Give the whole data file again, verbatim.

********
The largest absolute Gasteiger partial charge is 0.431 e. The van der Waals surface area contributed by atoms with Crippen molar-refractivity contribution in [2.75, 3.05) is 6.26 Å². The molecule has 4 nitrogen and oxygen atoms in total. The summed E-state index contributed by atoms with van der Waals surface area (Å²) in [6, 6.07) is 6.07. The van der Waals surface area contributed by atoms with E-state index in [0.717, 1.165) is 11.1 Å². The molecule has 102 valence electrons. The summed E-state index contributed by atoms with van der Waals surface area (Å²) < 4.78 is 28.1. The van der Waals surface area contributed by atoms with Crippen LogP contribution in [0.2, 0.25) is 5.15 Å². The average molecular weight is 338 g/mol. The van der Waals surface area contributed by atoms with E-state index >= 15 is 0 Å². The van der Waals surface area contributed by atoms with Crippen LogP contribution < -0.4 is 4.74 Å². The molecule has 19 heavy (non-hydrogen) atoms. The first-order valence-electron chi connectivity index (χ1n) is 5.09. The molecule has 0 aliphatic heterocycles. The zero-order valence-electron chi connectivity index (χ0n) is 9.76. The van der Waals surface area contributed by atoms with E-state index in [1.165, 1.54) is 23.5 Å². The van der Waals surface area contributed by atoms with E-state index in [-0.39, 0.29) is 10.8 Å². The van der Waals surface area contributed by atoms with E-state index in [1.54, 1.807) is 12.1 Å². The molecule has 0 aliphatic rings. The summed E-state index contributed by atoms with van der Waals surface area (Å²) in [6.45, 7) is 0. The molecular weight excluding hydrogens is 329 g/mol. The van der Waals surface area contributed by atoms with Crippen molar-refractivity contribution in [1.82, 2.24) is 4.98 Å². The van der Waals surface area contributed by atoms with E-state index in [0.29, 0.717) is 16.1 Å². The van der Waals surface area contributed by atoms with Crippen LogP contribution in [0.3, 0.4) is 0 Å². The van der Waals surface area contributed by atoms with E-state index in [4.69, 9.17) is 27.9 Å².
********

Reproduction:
The largest absolute Gasteiger partial charge is 0.431 e. The van der Waals surface area contributed by atoms with Crippen molar-refractivity contribution in [2.75, 3.05) is 6.26 Å². The molecule has 4 nitrogen and oxygen atoms in total. The summed E-state index contributed by atoms with van der Waals surface area (Å²) in [6, 6.07) is 6.07. The van der Waals surface area contributed by atoms with E-state index in [0.717, 1.165) is 11.1 Å². The molecule has 102 valence electrons. The summed E-state index contributed by atoms with van der Waals surface area (Å²) < 4.78 is 28.1. The van der Waals surface area contributed by atoms with Crippen LogP contribution in [0.2, 0.25) is 5.15 Å². The average molecular weight is 338 g/mol. The van der Waals surface area contributed by atoms with E-state index >= 15 is 0 Å². The van der Waals surface area contributed by atoms with Crippen LogP contribution < -0.4 is 4.74 Å². The molecule has 19 heavy (non-hydrogen) atoms. The first-order valence-electron chi connectivity index (χ1n) is 5.09. The molecule has 0 aliphatic heterocycles. The zero-order valence-electron chi connectivity index (χ0n) is 9.76. The van der Waals surface area contributed by atoms with E-state index in [1.165, 1.54) is 23.5 Å². The van der Waals surface area contributed by atoms with E-state index in [-0.39, 0.29) is 10.8 Å². The van der Waals surface area contributed by atoms with E-state index in [1.54, 1.807) is 12.1 Å². The molecule has 0 aliphatic rings. The summed E-state index contributed by atoms with van der Waals surface area (Å²) in [6.45, 7) is 0. The molecular weight excluding hydrogens is 329 g/mol. The van der Waals surface area contributed by atoms with Crippen molar-refractivity contribution in [1.82, 2.24) is 4.98 Å². The van der Waals surface area contributed by atoms with E-state index in [0.29, 0.717) is 16.1 Å². The van der Waals surface area contributed by atoms with Crippen LogP contribution in [0.3, 0.4) is 0 Å². The van der Waals surface area contributed by atoms with E-state index in [4.69, 9.17) is 27.9 Å².